When growing up in Truro Township, Mary Jane Dawes Bolon called Reynoldsburg, Blacklick and Whitehall home -- all while living at the same Fairway Boulevard residence.

The family homestead that faces the Columbus Country Club -- initially addressed 336 Country Club Road -- was assigned to postal routes in each of those municipalities over the years, from the time Bolon's grandfather, Charles Foster Johnson, bought the property in 1913.

It was not until the early 1950s that the area was annexed into what then was the village of Whitehall that it was included in Postal Zone 13. We know it today as ZIP code 43213, which also encompasses much of east Columbus.

Bolon grew up in the house along with her siblings, parents and grandparents. Accessed now from Fairway Boulevard, the property once was a vast farm that Johnson purchased from an African-American man, she said, who moved from there "closer to Hamilton Road," Bolon recalled. Its location on the fairways of the Columbus Country Club drew Johnson to the area, where the family used the farmhouse as a summer home.

When not enjoying evenings on the house's many porches, the family lived in a large brick home on East Broad Street in Columbus, across from Broad Street Presbyterian Church. Bolon fondly recalled that, after the porches were built onto the expanded farmhouse, "we would (practically) live outside on the porches during the day, and enjoy the second-floor sleeping porches at night, because there of course was no air conditioning in those days."

Bolon recalled that during the Great Depression, the family moved permanently to the Fairway Boulevard house and sold the Broad Street property.

The multigenerational living arrangement was not a difficult lifestyle for the family, she said.

"It's unusual for three generations to live together so happily, and I think that my father and grandfather are to be commended for wanting to do this all together -- and it worked," she said.

Bolon and her siblings had no access to buses or trains to transport them to their Bexley elementary school, and later, Columbus School for Girls.

"We were really out in the country here," she said. "My grandfather and father would pile us into the car and take us to school on their way to work downtown in the Atlas building on East Long Street, and then often they'd pick us up on their way home."

As a real-estate developer, Johnson was instrumental in the development of central Ohio, having established some 97 neighborhoods, including Eastmoor, Bexley's Ardmore Addition, and Minerva Park and Beechwold in north Columbus.

According to "The History of Franklin County, Ohio" by Opha Moore, Johnson "individually and through the companies which he has organized and directed, developed millions of dollars worth of property in Columbus and Franklin County, as well as in other sections of the state and country. Some of the most important real-estate transactions, building and construction interests have centered in him."

Born in New Albany in 1879, he graduated from the Ohio State University College of Law in 1902. His legal knowledge drew him not to a career in law, but instead to the real-estate business.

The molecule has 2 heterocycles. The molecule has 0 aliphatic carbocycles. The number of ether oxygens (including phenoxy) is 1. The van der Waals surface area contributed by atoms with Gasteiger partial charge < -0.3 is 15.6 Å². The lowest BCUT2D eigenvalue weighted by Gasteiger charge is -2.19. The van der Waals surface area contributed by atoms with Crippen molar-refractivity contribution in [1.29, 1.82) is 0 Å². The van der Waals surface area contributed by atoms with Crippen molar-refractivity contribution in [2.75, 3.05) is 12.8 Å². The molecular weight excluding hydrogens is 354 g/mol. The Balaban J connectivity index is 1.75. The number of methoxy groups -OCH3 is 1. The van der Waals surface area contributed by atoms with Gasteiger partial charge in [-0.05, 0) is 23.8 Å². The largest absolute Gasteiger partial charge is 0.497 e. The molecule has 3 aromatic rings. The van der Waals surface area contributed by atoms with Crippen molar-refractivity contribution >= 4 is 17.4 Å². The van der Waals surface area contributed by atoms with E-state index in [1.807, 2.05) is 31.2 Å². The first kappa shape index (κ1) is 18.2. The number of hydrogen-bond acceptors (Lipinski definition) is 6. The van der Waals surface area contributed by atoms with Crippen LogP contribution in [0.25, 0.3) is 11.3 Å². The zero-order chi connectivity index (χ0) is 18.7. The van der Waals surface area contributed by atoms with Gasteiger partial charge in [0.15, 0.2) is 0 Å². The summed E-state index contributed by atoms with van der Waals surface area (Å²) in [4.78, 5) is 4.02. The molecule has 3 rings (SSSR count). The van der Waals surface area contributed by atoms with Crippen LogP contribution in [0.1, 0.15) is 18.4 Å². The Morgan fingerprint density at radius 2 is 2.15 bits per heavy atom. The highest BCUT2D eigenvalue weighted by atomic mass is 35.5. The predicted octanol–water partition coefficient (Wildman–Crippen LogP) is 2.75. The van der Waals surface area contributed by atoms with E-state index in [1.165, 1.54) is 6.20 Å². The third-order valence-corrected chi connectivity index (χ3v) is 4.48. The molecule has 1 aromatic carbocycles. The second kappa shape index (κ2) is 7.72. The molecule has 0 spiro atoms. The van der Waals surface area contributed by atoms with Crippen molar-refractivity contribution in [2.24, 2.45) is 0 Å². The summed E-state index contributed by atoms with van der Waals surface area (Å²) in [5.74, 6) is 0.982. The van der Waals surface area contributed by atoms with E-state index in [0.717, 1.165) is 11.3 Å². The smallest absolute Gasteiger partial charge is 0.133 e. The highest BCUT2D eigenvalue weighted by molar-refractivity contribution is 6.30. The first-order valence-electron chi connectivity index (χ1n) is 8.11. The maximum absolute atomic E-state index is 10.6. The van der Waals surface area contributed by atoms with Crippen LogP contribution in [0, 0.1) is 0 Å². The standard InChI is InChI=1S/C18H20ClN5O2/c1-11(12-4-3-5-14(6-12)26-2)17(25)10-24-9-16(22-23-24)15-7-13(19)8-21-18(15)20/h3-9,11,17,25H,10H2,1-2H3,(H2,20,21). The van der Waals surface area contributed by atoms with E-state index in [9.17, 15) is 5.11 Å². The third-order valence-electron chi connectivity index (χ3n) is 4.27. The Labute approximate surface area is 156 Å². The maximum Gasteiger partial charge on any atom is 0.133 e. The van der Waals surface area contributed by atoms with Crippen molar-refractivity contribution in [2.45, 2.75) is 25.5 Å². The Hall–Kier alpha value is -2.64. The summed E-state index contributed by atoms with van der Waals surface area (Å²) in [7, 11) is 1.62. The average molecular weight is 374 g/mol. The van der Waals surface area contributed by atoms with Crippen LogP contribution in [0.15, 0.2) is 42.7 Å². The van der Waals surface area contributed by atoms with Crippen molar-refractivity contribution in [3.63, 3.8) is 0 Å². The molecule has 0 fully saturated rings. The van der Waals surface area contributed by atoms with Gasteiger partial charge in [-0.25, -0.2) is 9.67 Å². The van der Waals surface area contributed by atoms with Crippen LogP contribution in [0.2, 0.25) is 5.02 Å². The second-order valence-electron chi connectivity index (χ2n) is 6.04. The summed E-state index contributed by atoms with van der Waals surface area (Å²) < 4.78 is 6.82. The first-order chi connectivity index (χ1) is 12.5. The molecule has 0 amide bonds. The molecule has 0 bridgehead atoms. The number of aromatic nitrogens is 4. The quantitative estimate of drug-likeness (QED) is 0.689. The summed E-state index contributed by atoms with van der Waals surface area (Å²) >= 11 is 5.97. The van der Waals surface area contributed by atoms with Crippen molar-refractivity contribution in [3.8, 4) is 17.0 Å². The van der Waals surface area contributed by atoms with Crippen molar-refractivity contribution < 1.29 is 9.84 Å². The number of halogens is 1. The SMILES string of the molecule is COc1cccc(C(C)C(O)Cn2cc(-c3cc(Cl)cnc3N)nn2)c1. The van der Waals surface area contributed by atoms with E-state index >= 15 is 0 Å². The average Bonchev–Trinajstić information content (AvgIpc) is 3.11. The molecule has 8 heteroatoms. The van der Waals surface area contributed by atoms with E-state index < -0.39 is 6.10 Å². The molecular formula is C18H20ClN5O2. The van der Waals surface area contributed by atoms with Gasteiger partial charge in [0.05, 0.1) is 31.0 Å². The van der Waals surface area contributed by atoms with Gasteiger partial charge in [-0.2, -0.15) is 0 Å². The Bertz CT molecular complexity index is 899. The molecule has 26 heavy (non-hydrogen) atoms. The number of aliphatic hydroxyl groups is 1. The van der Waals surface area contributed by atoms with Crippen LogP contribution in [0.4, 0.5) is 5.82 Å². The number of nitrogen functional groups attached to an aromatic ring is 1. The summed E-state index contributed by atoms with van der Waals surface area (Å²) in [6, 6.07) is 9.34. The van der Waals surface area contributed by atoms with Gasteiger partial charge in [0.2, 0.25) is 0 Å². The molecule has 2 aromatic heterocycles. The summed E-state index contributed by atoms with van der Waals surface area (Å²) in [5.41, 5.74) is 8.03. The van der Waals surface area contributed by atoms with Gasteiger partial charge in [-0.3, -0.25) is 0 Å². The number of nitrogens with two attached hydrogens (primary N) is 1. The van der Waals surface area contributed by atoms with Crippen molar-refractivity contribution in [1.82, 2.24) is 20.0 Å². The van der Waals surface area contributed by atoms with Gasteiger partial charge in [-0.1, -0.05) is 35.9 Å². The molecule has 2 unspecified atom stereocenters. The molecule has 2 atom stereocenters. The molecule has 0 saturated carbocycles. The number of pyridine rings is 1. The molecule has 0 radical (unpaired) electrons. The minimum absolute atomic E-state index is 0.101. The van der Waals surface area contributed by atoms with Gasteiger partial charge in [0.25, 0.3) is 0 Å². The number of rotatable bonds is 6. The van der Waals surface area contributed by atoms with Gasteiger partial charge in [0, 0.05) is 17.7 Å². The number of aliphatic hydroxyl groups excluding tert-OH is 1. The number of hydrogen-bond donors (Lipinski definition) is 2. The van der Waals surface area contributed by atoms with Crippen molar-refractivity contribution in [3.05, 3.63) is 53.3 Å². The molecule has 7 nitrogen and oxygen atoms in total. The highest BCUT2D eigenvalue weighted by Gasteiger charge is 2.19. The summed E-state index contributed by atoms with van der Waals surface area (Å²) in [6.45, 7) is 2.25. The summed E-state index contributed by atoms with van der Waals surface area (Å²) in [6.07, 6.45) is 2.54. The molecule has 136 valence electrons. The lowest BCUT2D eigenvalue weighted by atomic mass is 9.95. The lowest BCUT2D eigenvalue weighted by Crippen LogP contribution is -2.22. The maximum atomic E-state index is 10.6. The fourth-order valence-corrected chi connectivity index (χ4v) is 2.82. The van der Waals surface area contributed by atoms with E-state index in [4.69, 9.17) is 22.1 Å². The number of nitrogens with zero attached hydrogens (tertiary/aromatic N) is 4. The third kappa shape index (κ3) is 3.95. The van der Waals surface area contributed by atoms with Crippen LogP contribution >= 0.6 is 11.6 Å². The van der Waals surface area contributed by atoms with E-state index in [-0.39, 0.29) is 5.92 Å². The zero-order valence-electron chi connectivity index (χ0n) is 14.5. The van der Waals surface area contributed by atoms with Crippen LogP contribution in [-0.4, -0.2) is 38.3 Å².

He started numerous companies, including the Columbus Land Co. in 1908, and later organized and led other companies involved in real-estate development.

He volunteered for service in World War I and was assigned to duty in the quartermaster general's headquarters in Washington, D.C.

He was the founder of the Columbus Board of Realtors and stabilized the profession by writing its code of ethics in 1903, Bolon said. Toward the end of his career, he was a respected and highly sought-after master appraiser.

Bolon recalled that Johnson established Fairway Boulevard to be the best of his developments, with its many parcels facing the country club.

Residents whose names are familiar to central Ohioans have included Byers (Automotive), Hanna (Paint Co.), Zettler (Hardware), Wagenbrenner (Development) and Lane (Aviation).

But success in the real-estate business did not exempt Johnson from working around the house.

"Would you believe he would cut the entire lawn with a hand mower?" Bolon asked.

Johnson maintained a corn field and a vegetable garden "until the animals took over, so we finally went out to the Souders' in Gahanna to buy fresh produce right from the field. And then we'd have canning days, where we would all stand around the kitchen. It was really a farm kitchen in those days, but we had a kitchen table that we could sit around.

"I remember freezing -- that was an early (time for) freezing -- corn and succotash, and we all had our jobs.

"All of the families have gathered here annually and still do," Bolon said.

Her nephew, Henry Hauser, currently owns the house, and "generously welcomes us all back to the homestead."

As such, the residence could be the oldest one in Whitehall to be continually owned and occupied by the same family for more than 100 years.

Steve McLoughlin is past president of the Whitehall Historical Society.